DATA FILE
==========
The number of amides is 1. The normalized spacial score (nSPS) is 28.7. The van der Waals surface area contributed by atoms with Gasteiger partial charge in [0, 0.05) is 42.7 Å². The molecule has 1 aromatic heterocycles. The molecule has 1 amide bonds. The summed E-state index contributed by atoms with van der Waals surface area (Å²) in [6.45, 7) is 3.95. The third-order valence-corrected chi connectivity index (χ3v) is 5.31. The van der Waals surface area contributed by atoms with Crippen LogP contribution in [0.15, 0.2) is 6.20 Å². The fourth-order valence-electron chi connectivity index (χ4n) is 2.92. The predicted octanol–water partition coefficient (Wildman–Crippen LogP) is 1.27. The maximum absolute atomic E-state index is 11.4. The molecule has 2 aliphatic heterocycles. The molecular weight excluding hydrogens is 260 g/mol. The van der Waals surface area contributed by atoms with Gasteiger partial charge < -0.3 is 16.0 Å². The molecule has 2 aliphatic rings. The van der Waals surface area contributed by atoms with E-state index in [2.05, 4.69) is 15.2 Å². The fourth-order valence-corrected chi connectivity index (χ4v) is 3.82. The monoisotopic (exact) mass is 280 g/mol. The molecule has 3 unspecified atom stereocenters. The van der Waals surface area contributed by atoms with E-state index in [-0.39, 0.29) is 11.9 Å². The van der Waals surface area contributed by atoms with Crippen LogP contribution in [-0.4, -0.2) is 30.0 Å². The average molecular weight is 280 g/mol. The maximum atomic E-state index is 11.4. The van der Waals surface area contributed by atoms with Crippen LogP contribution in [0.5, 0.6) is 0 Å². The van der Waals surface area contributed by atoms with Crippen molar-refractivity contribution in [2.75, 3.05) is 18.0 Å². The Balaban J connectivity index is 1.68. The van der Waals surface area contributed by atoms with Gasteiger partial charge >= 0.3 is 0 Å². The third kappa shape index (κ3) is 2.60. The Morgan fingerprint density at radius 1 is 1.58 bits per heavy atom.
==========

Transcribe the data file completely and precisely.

The number of amides is 1. The normalized spacial score (nSPS) is 28.7. The van der Waals surface area contributed by atoms with Gasteiger partial charge in [0, 0.05) is 42.7 Å². The molecule has 1 aromatic heterocycles. The molecule has 1 amide bonds. The summed E-state index contributed by atoms with van der Waals surface area (Å²) in [6.45, 7) is 3.95. The third-order valence-corrected chi connectivity index (χ3v) is 5.31. The van der Waals surface area contributed by atoms with Crippen LogP contribution in [0.15, 0.2) is 6.20 Å². The fourth-order valence-electron chi connectivity index (χ4n) is 2.92. The predicted octanol–water partition coefficient (Wildman–Crippen LogP) is 1.27. The maximum absolute atomic E-state index is 11.4. The molecule has 2 aliphatic heterocycles. The molecular weight excluding hydrogens is 260 g/mol. The van der Waals surface area contributed by atoms with Gasteiger partial charge < -0.3 is 16.0 Å². The molecule has 2 aliphatic rings. The van der Waals surface area contributed by atoms with E-state index in [2.05, 4.69) is 15.2 Å². The fourth-order valence-corrected chi connectivity index (χ4v) is 3.82. The monoisotopic (exact) mass is 280 g/mol. The molecule has 3 unspecified atom stereocenters. The van der Waals surface area contributed by atoms with E-state index in [-0.39, 0.29) is 11.9 Å². The van der Waals surface area contributed by atoms with Crippen LogP contribution in [-0.4, -0.2) is 30.0 Å². The average molecular weight is 280 g/mol. The maximum atomic E-state index is 11.4. The van der Waals surface area contributed by atoms with Crippen LogP contribution in [0.5, 0.6) is 0 Å². The van der Waals surface area contributed by atoms with Crippen molar-refractivity contribution in [2.75, 3.05) is 18.0 Å². The Balaban J connectivity index is 1.68. The van der Waals surface area contributed by atoms with Gasteiger partial charge >= 0.3 is 0 Å². The third kappa shape index (κ3) is 2.60. The Morgan fingerprint density at radius 1 is 1.58 bits per heavy atom.